Regionally Appropriate or Native Plant – Is there a Difference?

Agastaches can be both a Native and a Regionally Appropriate plant depending on your point of view.

Soon it will be that time of year again when gardener types are looking through catalogs, dreaming about plants, maybe even sketching up a plan or talking to a garden designer. Web searches are made, books are read, and sometimes hands are wrung. For some people, the question comes up in their mind:  “Should I be planting only native plants in my yard?” I would answer that question with a question to you:  “What is your ultimate goal, and how much effort do you want to put in?”

There is a great post from Carole Brown over at Ecosystem Gardening that discusses the good, bad and ugly of native plants in the landscape. It makes me wonder when reading it why people are so biased against “natives”. If you haven’t had the pleasure of visiting the Ecosystem Gardening before, spend some time reading the various posts – you’ll be amazed at the depth of information Carole provides to her readers.

What is a “native” versus “regionally appropriate”plant? And why should I choose one over the other?  Which type is best? My firm belief is that they both have their place in our garden ecosystems. Why would I say that?

There are many reasons:

  • Native plants provide for food, shelter, soil conditioning, breeding spaces and habitat for the insects, birds, and wildlife that are native to the gardener’s area.
  • Native plants also typically make better use of the native soils, and use less resources to thrive.
  • On the other hand, regionally appropriate plants may or may not be native but are known to do well with the growing conditions for the region in question.
  • Regionally appropriate plants are many times easier to find and grow than natives.
  • Both types provide pollinators with food, are typically not invasive, and give the gardener alternatives when it comes to choosing between having a lawn or providing a wildlife habitat. Sounds confusing doesn’t it?  Let me give you some examples:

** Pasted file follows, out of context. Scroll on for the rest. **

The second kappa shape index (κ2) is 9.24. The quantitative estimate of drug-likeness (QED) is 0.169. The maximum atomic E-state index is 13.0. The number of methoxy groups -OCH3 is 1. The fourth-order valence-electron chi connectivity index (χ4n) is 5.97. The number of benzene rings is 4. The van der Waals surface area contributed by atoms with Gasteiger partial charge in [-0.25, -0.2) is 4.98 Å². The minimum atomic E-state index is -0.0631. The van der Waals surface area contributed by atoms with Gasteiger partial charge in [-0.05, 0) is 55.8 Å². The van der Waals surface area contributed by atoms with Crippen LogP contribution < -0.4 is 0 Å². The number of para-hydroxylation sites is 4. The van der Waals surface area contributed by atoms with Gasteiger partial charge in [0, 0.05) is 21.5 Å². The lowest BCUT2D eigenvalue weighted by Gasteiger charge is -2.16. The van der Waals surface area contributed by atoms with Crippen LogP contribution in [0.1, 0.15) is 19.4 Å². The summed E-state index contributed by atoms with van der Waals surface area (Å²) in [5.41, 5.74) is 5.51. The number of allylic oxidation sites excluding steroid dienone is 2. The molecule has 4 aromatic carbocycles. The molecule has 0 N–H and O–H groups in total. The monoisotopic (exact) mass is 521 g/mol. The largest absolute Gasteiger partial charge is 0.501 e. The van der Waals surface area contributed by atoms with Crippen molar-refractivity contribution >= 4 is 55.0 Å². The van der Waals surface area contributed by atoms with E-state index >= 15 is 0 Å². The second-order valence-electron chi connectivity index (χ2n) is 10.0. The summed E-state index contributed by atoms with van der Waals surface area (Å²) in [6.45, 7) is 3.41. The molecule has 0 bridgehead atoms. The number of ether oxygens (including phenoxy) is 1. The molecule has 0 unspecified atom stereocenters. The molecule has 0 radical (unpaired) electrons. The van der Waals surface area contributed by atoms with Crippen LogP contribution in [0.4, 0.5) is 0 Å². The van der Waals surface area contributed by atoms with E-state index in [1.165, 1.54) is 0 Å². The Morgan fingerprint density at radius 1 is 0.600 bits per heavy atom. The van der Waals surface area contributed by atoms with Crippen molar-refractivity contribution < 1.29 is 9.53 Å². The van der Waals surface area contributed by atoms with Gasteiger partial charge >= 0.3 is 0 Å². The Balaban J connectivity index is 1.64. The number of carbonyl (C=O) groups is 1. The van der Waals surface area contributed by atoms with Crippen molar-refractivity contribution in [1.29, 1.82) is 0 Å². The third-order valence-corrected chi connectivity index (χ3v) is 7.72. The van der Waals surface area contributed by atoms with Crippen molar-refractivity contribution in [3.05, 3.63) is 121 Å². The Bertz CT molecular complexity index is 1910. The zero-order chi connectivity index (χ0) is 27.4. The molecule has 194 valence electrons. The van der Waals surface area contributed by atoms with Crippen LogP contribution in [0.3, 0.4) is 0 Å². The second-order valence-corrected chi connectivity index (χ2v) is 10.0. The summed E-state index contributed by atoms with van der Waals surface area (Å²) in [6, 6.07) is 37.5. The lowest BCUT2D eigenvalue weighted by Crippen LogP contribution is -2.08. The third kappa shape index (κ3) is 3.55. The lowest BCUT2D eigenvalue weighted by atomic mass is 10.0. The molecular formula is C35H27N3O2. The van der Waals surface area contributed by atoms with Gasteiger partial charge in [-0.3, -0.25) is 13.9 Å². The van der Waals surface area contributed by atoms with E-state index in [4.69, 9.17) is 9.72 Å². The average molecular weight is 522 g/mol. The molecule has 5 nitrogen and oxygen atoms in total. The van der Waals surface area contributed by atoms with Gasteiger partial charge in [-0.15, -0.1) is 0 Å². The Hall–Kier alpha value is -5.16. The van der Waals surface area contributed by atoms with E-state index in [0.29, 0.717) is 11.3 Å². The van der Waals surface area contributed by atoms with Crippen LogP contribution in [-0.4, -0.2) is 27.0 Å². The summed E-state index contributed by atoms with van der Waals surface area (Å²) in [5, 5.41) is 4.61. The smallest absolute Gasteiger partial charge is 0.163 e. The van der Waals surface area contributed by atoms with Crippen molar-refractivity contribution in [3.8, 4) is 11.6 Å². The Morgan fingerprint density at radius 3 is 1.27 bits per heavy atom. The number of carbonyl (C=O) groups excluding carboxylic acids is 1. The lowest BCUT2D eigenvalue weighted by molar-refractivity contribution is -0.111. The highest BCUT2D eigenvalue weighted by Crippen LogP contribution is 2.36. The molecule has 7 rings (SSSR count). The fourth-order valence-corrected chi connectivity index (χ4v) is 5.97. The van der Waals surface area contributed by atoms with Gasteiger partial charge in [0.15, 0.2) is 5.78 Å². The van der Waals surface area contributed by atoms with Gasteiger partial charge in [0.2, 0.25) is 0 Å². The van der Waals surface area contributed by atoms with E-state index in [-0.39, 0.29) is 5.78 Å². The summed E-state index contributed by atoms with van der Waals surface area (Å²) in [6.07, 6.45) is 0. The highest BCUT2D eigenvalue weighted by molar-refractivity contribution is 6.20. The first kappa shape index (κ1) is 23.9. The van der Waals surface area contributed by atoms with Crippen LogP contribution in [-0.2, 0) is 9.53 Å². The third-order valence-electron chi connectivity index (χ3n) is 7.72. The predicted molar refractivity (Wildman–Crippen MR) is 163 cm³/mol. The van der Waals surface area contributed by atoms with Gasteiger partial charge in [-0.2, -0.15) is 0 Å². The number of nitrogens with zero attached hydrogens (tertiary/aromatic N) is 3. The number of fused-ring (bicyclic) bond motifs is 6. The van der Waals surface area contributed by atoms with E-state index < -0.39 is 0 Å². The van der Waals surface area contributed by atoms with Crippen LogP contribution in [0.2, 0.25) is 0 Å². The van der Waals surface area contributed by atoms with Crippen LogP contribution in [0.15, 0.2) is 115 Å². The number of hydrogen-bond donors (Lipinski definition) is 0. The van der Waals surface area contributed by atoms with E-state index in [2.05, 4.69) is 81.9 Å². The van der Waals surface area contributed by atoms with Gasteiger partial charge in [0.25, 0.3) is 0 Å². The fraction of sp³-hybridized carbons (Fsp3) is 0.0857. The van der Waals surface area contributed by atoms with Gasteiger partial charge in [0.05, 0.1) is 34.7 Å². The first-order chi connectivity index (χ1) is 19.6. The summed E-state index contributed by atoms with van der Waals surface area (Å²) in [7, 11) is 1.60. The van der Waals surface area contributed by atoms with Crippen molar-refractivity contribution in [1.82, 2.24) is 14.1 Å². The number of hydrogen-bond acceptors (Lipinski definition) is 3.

• Many flowering herbs such as lavender, rosemary and thyme are great examples of regionally appropriate plants for the SouthWest and West Coast.  While they are not native to these areas, the regions of the world they come from have very similar growing conditions.  These same plants are NOT regionally appropriate for the wetter areas of the country, as they would more prone to pests and diseases that thrive in humidity.
  • Many native plants have very specific growing conditions which often times no longer exist in the gardener’s yard.  In order to successfully grow the natives, the ecosystem must first be allowed to stabilize.  Not all gardeners are so patient!  Failures then lead to frustration, and natives are given a bad rap once again.
  • Native Shrubs and Trees can mix very nicely with regionally appropriate plants, and can become the backbone of the native garden while the rest of the plantings are gradually replaced.

So while you are dreaming and designing your garden for next year, take some time to think about how you would like your garden to turn out, both for you and your wildlife garden visitors. It’s easy to create a place that works for all of you.

© 2012, Kathy Green. All rights reserved. This article is the property of BeautifulWildlifeGarden.com We have received many requests to reprint our work. Our policy is that you are free to use a short excerpt which must give proper credit to the author, and must include a link back to the original post on our site. Please use the contact form above if you have any questions.